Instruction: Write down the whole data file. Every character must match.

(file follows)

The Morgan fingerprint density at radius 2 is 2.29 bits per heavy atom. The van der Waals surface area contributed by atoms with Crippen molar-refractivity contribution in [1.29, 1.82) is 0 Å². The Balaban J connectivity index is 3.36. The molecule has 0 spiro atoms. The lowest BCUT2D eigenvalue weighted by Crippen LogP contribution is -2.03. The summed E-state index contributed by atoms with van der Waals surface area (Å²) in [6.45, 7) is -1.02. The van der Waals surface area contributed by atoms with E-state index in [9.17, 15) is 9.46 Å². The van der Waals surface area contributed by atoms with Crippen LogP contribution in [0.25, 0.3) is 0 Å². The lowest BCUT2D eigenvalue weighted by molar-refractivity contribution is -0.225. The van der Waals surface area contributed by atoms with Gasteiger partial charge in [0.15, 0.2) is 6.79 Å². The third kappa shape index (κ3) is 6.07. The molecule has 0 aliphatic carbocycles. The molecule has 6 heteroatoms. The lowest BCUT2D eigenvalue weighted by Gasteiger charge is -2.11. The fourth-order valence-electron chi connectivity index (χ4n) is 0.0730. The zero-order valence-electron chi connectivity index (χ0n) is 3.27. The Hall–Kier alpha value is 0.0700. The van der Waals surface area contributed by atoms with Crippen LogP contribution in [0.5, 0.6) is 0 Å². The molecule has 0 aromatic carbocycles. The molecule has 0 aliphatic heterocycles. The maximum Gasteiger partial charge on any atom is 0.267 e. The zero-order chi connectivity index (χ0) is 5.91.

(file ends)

The Morgan fingerprint density at radius 2 is 2.29 bits per heavy atom. The van der Waals surface area contributed by atoms with Crippen molar-refractivity contribution in [1.29, 1.82) is 0 Å². The Balaban J connectivity index is 3.36. The molecule has 0 spiro atoms. The lowest BCUT2D eigenvalue weighted by Crippen LogP contribution is -2.03. The summed E-state index contributed by atoms with van der Waals surface area (Å²) in [6.45, 7) is -1.02. The van der Waals surface area contributed by atoms with E-state index in [9.17, 15) is 9.46 Å². The van der Waals surface area contributed by atoms with Crippen LogP contribution in [0.25, 0.3) is 0 Å². The lowest BCUT2D eigenvalue weighted by molar-refractivity contribution is -0.225. The van der Waals surface area contributed by atoms with Gasteiger partial charge in [0.15, 0.2) is 6.79 Å². The third kappa shape index (κ3) is 6.07. The molecule has 0 aliphatic carbocycles. The molecule has 6 heteroatoms. The lowest BCUT2D eigenvalue weighted by Gasteiger charge is -2.11. The fourth-order valence-electron chi connectivity index (χ4n) is 0.0730. The zero-order valence-electron chi connectivity index (χ0n) is 3.27. The Hall–Kier alpha value is 0.0700. The van der Waals surface area contributed by atoms with Crippen LogP contribution in [0.5, 0.6) is 0 Å². The molecule has 0 aromatic carbocycles. The molecule has 0 aliphatic heterocycles. The maximum Gasteiger partial charge on any atom is 0.267 e. The zero-order chi connectivity index (χ0) is 5.91.